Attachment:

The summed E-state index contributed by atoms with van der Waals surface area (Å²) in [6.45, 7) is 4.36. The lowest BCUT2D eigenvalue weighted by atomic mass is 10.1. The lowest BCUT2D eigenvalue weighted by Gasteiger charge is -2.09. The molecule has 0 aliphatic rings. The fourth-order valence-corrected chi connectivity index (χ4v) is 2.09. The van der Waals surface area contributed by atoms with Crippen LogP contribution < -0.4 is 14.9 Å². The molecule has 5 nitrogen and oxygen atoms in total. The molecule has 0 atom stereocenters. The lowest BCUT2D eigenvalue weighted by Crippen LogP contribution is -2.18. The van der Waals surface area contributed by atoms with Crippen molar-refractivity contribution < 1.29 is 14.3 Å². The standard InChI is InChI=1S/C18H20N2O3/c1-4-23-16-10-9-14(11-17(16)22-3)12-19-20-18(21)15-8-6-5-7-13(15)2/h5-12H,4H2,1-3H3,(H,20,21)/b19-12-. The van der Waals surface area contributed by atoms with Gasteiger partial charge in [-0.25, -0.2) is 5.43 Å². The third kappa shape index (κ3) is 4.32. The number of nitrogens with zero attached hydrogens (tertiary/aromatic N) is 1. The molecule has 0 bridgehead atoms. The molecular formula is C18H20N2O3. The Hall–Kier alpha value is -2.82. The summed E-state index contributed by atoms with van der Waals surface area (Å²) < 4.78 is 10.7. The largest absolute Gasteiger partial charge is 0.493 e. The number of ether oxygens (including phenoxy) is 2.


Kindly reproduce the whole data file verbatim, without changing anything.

The summed E-state index contributed by atoms with van der Waals surface area (Å²) in [6.45, 7) is 4.36. The lowest BCUT2D eigenvalue weighted by atomic mass is 10.1. The lowest BCUT2D eigenvalue weighted by Gasteiger charge is -2.09. The molecule has 0 aliphatic rings. The fourth-order valence-corrected chi connectivity index (χ4v) is 2.09. The van der Waals surface area contributed by atoms with Crippen LogP contribution < -0.4 is 14.9 Å². The molecule has 5 nitrogen and oxygen atoms in total. The molecule has 0 atom stereocenters. The lowest BCUT2D eigenvalue weighted by Crippen LogP contribution is -2.18. The van der Waals surface area contributed by atoms with Crippen molar-refractivity contribution < 1.29 is 14.3 Å². The standard InChI is InChI=1S/C18H20N2O3/c1-4-23-16-10-9-14(11-17(16)22-3)12-19-20-18(21)15-8-6-5-7-13(15)2/h5-12H,4H2,1-3H3,(H,20,21)/b19-12-. The van der Waals surface area contributed by atoms with Gasteiger partial charge in [-0.25, -0.2) is 5.43 Å². The third kappa shape index (κ3) is 4.32. The number of nitrogens with zero attached hydrogens (tertiary/aromatic N) is 1. The molecule has 0 bridgehead atoms. The molecular formula is C18H20N2O3. The Hall–Kier alpha value is -2.82. The summed E-state index contributed by atoms with van der Waals surface area (Å²) < 4.78 is 10.7. The largest absolute Gasteiger partial charge is 0.493 e. The number of ether oxygens (including phenoxy) is 2.